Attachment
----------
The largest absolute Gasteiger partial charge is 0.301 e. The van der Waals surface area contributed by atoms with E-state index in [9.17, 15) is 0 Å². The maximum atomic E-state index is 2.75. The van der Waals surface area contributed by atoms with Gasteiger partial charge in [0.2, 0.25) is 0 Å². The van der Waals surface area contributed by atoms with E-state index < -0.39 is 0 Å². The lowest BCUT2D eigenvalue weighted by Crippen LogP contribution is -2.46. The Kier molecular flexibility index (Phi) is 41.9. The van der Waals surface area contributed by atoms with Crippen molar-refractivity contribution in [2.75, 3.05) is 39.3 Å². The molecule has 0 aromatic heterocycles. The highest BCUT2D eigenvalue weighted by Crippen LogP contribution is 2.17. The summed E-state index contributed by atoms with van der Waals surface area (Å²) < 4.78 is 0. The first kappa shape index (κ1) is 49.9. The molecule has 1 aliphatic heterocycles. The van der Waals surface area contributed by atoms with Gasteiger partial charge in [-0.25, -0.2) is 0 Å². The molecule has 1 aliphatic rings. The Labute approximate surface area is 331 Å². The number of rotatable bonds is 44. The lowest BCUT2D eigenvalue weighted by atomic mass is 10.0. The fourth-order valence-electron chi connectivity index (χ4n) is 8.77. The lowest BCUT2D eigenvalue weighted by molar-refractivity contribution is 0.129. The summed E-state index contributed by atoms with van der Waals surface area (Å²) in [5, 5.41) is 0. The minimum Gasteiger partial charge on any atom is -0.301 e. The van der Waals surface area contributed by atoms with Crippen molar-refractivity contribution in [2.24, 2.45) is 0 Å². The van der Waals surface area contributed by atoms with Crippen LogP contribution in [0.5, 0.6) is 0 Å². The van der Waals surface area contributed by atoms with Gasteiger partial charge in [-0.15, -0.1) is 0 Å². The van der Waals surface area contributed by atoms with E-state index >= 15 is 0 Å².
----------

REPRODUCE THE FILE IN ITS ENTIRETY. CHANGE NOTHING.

The largest absolute Gasteiger partial charge is 0.301 e. The van der Waals surface area contributed by atoms with E-state index in [9.17, 15) is 0 Å². The maximum atomic E-state index is 2.75. The van der Waals surface area contributed by atoms with Gasteiger partial charge in [0.2, 0.25) is 0 Å². The van der Waals surface area contributed by atoms with E-state index < -0.39 is 0 Å². The lowest BCUT2D eigenvalue weighted by Crippen LogP contribution is -2.46. The Kier molecular flexibility index (Phi) is 41.9. The van der Waals surface area contributed by atoms with Crippen molar-refractivity contribution in [2.75, 3.05) is 39.3 Å². The molecule has 0 aromatic heterocycles. The highest BCUT2D eigenvalue weighted by Crippen LogP contribution is 2.17. The summed E-state index contributed by atoms with van der Waals surface area (Å²) < 4.78 is 0. The first kappa shape index (κ1) is 49.9. The molecule has 1 aliphatic heterocycles. The van der Waals surface area contributed by atoms with Gasteiger partial charge in [-0.25, -0.2) is 0 Å². The molecule has 1 aliphatic rings. The Labute approximate surface area is 331 Å². The number of rotatable bonds is 44. The lowest BCUT2D eigenvalue weighted by atomic mass is 10.0. The fourth-order valence-electron chi connectivity index (χ4n) is 8.77. The lowest BCUT2D eigenvalue weighted by molar-refractivity contribution is 0.129. The summed E-state index contributed by atoms with van der Waals surface area (Å²) in [5, 5.41) is 0. The minimum Gasteiger partial charge on any atom is -0.301 e. The van der Waals surface area contributed by atoms with Crippen molar-refractivity contribution in [2.24, 2.45) is 0 Å². The van der Waals surface area contributed by atoms with Crippen LogP contribution in [0.5, 0.6) is 0 Å². The van der Waals surface area contributed by atoms with Gasteiger partial charge in [-0.15, -0.1) is 0 Å². The van der Waals surface area contributed by atoms with E-state index >= 15 is 0 Å².